How did I get it?

Mitochondrial disease can be classed as primary or secondary. Generally, when we talk of mitochondrial diseases, we are usually talking about the primary type. That is, the type caused by a ‘hiccup’ in the genes used to make the mitochondria.

The secondary type is always related to another illness, an illness that has caused the mitochondria to malfunction despite the normal formation of mitochondria initially.

Primary mitochondrial diseases are therefore genetic disorders and may present in a number of different ways:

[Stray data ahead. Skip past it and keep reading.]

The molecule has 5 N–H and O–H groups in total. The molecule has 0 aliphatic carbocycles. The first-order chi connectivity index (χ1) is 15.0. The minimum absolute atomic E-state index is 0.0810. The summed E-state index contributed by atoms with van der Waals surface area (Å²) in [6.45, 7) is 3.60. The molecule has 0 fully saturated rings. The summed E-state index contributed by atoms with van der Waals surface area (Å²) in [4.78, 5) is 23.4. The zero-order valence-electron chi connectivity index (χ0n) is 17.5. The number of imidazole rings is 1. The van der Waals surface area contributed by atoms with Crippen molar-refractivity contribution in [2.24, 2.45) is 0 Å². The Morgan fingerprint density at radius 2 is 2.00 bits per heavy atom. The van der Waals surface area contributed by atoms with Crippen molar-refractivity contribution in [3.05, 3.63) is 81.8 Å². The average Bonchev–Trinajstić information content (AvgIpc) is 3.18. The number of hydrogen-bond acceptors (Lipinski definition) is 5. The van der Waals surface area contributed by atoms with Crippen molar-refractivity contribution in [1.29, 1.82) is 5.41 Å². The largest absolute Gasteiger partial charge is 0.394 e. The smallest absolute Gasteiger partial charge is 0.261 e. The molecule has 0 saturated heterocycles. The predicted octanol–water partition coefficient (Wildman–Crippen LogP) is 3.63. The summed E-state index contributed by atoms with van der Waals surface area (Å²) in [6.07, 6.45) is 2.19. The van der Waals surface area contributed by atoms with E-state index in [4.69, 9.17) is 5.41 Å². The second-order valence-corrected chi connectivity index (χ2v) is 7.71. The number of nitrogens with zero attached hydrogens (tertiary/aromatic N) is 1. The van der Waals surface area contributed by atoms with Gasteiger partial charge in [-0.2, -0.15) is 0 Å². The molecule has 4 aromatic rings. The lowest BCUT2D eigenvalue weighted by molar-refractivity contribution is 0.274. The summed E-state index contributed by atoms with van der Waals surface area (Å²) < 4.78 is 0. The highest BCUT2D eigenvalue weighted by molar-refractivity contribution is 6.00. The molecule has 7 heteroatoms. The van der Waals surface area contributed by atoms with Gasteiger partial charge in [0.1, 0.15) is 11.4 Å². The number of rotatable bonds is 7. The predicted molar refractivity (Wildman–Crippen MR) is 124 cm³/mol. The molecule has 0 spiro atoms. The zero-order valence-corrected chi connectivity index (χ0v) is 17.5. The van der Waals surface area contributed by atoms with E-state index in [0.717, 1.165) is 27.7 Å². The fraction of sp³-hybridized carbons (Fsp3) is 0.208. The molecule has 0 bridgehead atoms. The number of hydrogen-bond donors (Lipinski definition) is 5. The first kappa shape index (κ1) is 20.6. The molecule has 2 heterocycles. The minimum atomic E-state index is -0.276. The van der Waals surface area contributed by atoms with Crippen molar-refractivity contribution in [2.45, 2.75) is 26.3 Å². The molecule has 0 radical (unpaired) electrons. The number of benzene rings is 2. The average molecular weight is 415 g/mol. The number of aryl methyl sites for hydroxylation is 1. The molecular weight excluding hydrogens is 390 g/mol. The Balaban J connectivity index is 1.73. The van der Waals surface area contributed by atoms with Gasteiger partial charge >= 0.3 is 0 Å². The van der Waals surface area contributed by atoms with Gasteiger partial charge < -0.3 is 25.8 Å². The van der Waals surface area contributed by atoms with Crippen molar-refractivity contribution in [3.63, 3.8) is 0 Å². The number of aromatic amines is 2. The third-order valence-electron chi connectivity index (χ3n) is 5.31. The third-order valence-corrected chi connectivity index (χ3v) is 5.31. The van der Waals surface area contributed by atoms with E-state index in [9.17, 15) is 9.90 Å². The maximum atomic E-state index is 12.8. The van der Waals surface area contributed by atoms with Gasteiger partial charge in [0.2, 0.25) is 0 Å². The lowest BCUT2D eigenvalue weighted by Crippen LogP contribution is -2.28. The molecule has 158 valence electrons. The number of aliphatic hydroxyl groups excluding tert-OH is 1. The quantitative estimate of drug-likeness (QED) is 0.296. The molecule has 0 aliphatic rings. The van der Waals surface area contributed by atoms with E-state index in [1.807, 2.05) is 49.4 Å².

1. there is a clear family history of the known mitochondrial disease

  2. there is a family history of peculiar, undiagnosed illnesses that could be mitochondrial disease

  3. family members appear well and healthy but are unknowingly carrying the genetic defect which is passed onto their children, or

  4. mitochondrial genes are mutated for the first time in an individual who may become unwell themselves or possibly pass it onto their children who become unwell later.

Therefore, due to the broad range of presentations and genetic defects of this illness, it can originate at any point in time.

In summary, frequently it is carried down only on the mother’s side (see diagram below), infrequently only on the father’s side, it may have required both parents for it to be carried down, or it may be mutated for the first time.